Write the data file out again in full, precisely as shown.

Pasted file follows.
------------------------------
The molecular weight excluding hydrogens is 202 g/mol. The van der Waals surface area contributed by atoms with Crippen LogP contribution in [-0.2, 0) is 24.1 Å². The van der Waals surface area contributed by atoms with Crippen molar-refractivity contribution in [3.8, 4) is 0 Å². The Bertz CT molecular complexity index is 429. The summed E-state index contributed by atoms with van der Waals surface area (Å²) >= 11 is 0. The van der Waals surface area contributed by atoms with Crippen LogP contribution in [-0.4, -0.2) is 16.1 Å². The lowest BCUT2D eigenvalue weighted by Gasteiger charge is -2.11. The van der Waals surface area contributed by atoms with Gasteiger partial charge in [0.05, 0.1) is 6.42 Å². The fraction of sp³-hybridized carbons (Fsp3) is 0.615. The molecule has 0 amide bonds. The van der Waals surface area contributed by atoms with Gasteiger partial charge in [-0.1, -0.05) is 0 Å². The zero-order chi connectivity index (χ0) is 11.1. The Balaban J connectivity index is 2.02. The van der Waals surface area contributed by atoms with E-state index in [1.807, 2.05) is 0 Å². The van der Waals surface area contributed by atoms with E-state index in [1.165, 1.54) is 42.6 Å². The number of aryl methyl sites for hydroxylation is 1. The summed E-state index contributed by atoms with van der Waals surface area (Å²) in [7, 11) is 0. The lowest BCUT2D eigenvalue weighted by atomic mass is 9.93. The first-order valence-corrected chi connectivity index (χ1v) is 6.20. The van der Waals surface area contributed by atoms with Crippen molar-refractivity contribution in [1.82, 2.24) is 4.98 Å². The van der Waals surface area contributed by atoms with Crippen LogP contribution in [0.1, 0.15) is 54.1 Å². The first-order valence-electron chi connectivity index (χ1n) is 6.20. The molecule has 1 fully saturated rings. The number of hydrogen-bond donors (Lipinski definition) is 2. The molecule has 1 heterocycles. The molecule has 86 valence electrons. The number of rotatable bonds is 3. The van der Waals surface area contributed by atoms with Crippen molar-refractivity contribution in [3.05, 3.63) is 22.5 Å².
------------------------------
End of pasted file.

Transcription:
The molecular weight excluding hydrogens is 202 g/mol. The van der Waals surface area contributed by atoms with Crippen LogP contribution in [-0.2, 0) is 24.1 Å². The van der Waals surface area contributed by atoms with Crippen molar-refractivity contribution in [3.8, 4) is 0 Å². The Bertz CT molecular complexity index is 429. The summed E-state index contributed by atoms with van der Waals surface area (Å²) >= 11 is 0. The van der Waals surface area contributed by atoms with Crippen LogP contribution in [-0.4, -0.2) is 16.1 Å². The lowest BCUT2D eigenvalue weighted by Gasteiger charge is -2.11. The van der Waals surface area contributed by atoms with Gasteiger partial charge in [0.05, 0.1) is 6.42 Å². The fraction of sp³-hybridized carbons (Fsp3) is 0.615. The molecule has 0 amide bonds. The van der Waals surface area contributed by atoms with Gasteiger partial charge in [-0.1, -0.05) is 0 Å². The zero-order chi connectivity index (χ0) is 11.1. The Balaban J connectivity index is 2.02. The van der Waals surface area contributed by atoms with E-state index in [1.807, 2.05) is 0 Å². The van der Waals surface area contributed by atoms with E-state index in [1.165, 1.54) is 42.6 Å². The number of aryl methyl sites for hydroxylation is 1. The summed E-state index contributed by atoms with van der Waals surface area (Å²) in [7, 11) is 0. The lowest BCUT2D eigenvalue weighted by atomic mass is 9.93. The first-order valence-corrected chi connectivity index (χ1v) is 6.20. The van der Waals surface area contributed by atoms with Crippen molar-refractivity contribution in [1.82, 2.24) is 4.98 Å². The van der Waals surface area contributed by atoms with Crippen LogP contribution in [0.1, 0.15) is 54.1 Å². The first-order valence-electron chi connectivity index (χ1n) is 6.20. The molecule has 1 fully saturated rings. The number of hydrogen-bond donors (Lipinski definition) is 2. The molecule has 1 heterocycles. The molecule has 86 valence electrons. The number of rotatable bonds is 3. The van der Waals surface area contributed by atoms with Crippen molar-refractivity contribution in [3.05, 3.63) is 22.5 Å².